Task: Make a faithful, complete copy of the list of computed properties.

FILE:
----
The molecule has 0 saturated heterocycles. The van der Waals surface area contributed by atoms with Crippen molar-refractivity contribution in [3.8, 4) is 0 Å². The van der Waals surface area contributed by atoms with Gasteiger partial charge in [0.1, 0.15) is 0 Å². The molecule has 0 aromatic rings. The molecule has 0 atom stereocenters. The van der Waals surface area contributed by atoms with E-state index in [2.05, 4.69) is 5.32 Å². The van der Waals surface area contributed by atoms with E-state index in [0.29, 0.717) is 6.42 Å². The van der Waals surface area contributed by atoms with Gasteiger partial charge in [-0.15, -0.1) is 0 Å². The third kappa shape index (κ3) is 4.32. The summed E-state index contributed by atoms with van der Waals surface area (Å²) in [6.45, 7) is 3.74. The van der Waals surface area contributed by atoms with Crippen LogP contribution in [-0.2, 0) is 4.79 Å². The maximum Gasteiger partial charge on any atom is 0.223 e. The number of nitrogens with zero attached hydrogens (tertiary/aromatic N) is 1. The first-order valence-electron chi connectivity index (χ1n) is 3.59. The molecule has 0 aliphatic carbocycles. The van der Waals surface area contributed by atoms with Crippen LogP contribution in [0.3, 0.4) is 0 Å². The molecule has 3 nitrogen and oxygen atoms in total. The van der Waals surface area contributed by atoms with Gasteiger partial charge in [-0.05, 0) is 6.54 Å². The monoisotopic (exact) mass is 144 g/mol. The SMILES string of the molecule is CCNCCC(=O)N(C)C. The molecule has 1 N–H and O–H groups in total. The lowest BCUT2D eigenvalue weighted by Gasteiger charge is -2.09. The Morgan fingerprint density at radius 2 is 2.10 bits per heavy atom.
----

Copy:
The molecule has 0 saturated heterocycles. The van der Waals surface area contributed by atoms with Crippen molar-refractivity contribution in [3.8, 4) is 0 Å². The van der Waals surface area contributed by atoms with Gasteiger partial charge in [0.1, 0.15) is 0 Å². The molecule has 0 aromatic rings. The molecule has 0 atom stereocenters. The van der Waals surface area contributed by atoms with E-state index in [2.05, 4.69) is 5.32 Å². The van der Waals surface area contributed by atoms with E-state index in [0.29, 0.717) is 6.42 Å². The van der Waals surface area contributed by atoms with Gasteiger partial charge in [-0.15, -0.1) is 0 Å². The third kappa shape index (κ3) is 4.32. The summed E-state index contributed by atoms with van der Waals surface area (Å²) in [6.45, 7) is 3.74. The van der Waals surface area contributed by atoms with Crippen LogP contribution in [-0.2, 0) is 4.79 Å². The maximum Gasteiger partial charge on any atom is 0.223 e. The number of nitrogens with zero attached hydrogens (tertiary/aromatic N) is 1. The first-order valence-electron chi connectivity index (χ1n) is 3.59. The molecule has 0 aliphatic carbocycles. The van der Waals surface area contributed by atoms with Crippen LogP contribution in [0.3, 0.4) is 0 Å². The molecule has 3 nitrogen and oxygen atoms in total. The van der Waals surface area contributed by atoms with Gasteiger partial charge in [-0.05, 0) is 6.54 Å². The monoisotopic (exact) mass is 144 g/mol. The SMILES string of the molecule is CCNCCC(=O)N(C)C. The molecule has 1 N–H and O–H groups in total. The lowest BCUT2D eigenvalue weighted by Gasteiger charge is -2.09. The Morgan fingerprint density at radius 2 is 2.10 bits per heavy atom.